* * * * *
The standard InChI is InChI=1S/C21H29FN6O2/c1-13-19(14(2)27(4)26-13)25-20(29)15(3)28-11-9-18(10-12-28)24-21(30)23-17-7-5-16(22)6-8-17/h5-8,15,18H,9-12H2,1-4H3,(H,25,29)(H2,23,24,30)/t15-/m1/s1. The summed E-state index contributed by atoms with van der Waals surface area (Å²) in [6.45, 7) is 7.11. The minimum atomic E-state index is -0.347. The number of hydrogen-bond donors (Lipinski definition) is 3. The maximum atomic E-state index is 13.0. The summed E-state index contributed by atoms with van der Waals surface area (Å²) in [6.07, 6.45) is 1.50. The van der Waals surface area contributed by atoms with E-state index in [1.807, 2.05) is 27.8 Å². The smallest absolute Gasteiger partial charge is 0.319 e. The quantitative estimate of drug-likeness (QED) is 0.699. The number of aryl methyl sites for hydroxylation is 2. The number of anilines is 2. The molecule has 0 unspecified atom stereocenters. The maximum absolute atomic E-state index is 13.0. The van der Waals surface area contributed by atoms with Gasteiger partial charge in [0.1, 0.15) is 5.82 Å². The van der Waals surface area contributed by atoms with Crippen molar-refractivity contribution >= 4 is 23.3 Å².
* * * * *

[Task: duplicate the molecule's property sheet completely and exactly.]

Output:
The standard InChI is InChI=1S/C21H29FN6O2/c1-13-19(14(2)27(4)26-13)25-20(29)15(3)28-11-9-18(10-12-28)24-21(30)23-17-7-5-16(22)6-8-17/h5-8,15,18H,9-12H2,1-4H3,(H,25,29)(H2,23,24,30)/t15-/m1/s1. The summed E-state index contributed by atoms with van der Waals surface area (Å²) in [6.45, 7) is 7.11. The minimum atomic E-state index is -0.347. The number of hydrogen-bond donors (Lipinski definition) is 3. The maximum atomic E-state index is 13.0. The summed E-state index contributed by atoms with van der Waals surface area (Å²) in [6.07, 6.45) is 1.50. The van der Waals surface area contributed by atoms with E-state index in [1.807, 2.05) is 27.8 Å². The smallest absolute Gasteiger partial charge is 0.319 e. The quantitative estimate of drug-likeness (QED) is 0.699. The number of aryl methyl sites for hydroxylation is 2. The number of anilines is 2. The molecule has 0 unspecified atom stereocenters. The maximum absolute atomic E-state index is 13.0. The van der Waals surface area contributed by atoms with Gasteiger partial charge in [0.1, 0.15) is 5.82 Å². The van der Waals surface area contributed by atoms with Crippen molar-refractivity contribution >= 4 is 23.3 Å².